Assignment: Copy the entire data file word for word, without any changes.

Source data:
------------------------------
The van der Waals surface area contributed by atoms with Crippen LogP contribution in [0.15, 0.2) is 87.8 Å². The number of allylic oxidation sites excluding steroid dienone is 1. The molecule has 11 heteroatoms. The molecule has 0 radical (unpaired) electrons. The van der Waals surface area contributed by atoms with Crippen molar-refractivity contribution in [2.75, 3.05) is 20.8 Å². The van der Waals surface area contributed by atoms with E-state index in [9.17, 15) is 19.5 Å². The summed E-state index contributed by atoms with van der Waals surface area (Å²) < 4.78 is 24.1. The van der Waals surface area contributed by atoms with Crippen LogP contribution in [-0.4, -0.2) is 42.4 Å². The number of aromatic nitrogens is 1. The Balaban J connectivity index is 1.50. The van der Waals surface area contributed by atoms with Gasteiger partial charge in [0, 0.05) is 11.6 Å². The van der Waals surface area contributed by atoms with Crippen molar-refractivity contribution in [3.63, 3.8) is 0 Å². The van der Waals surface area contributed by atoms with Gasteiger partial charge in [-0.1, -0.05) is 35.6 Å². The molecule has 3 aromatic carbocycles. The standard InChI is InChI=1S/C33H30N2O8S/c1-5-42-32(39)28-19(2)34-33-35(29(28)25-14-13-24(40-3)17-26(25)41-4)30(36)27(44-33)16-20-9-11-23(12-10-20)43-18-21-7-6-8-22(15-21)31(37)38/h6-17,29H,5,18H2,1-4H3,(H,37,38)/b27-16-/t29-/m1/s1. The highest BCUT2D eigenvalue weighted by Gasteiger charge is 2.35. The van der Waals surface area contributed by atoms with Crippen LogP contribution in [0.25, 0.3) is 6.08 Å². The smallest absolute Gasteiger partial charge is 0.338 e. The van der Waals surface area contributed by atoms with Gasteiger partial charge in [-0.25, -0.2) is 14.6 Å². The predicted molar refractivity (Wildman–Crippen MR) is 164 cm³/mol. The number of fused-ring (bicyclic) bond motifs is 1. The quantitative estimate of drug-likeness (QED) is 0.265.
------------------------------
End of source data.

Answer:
The van der Waals surface area contributed by atoms with Crippen LogP contribution in [0.15, 0.2) is 87.8 Å². The number of allylic oxidation sites excluding steroid dienone is 1. The molecule has 11 heteroatoms. The molecule has 0 radical (unpaired) electrons. The van der Waals surface area contributed by atoms with Crippen molar-refractivity contribution in [2.75, 3.05) is 20.8 Å². The van der Waals surface area contributed by atoms with E-state index in [9.17, 15) is 19.5 Å². The summed E-state index contributed by atoms with van der Waals surface area (Å²) < 4.78 is 24.1. The van der Waals surface area contributed by atoms with Crippen LogP contribution in [-0.4, -0.2) is 42.4 Å². The number of aromatic nitrogens is 1. The Balaban J connectivity index is 1.50. The van der Waals surface area contributed by atoms with Gasteiger partial charge in [0, 0.05) is 11.6 Å². The van der Waals surface area contributed by atoms with Crippen molar-refractivity contribution in [3.63, 3.8) is 0 Å². The van der Waals surface area contributed by atoms with Gasteiger partial charge in [-0.1, -0.05) is 35.6 Å². The molecule has 3 aromatic carbocycles. The standard InChI is InChI=1S/C33H30N2O8S/c1-5-42-32(39)28-19(2)34-33-35(29(28)25-14-13-24(40-3)17-26(25)41-4)30(36)27(44-33)16-20-9-11-23(12-10-20)43-18-21-7-6-8-22(15-21)31(37)38/h6-17,29H,5,18H2,1-4H3,(H,37,38)/b27-16-/t29-/m1/s1. The highest BCUT2D eigenvalue weighted by Gasteiger charge is 2.35. The van der Waals surface area contributed by atoms with Crippen LogP contribution in [0.25, 0.3) is 6.08 Å². The smallest absolute Gasteiger partial charge is 0.338 e. The van der Waals surface area contributed by atoms with Gasteiger partial charge in [-0.25, -0.2) is 14.6 Å². The predicted molar refractivity (Wildman–Crippen MR) is 164 cm³/mol. The number of fused-ring (bicyclic) bond motifs is 1. The quantitative estimate of drug-likeness (QED) is 0.265.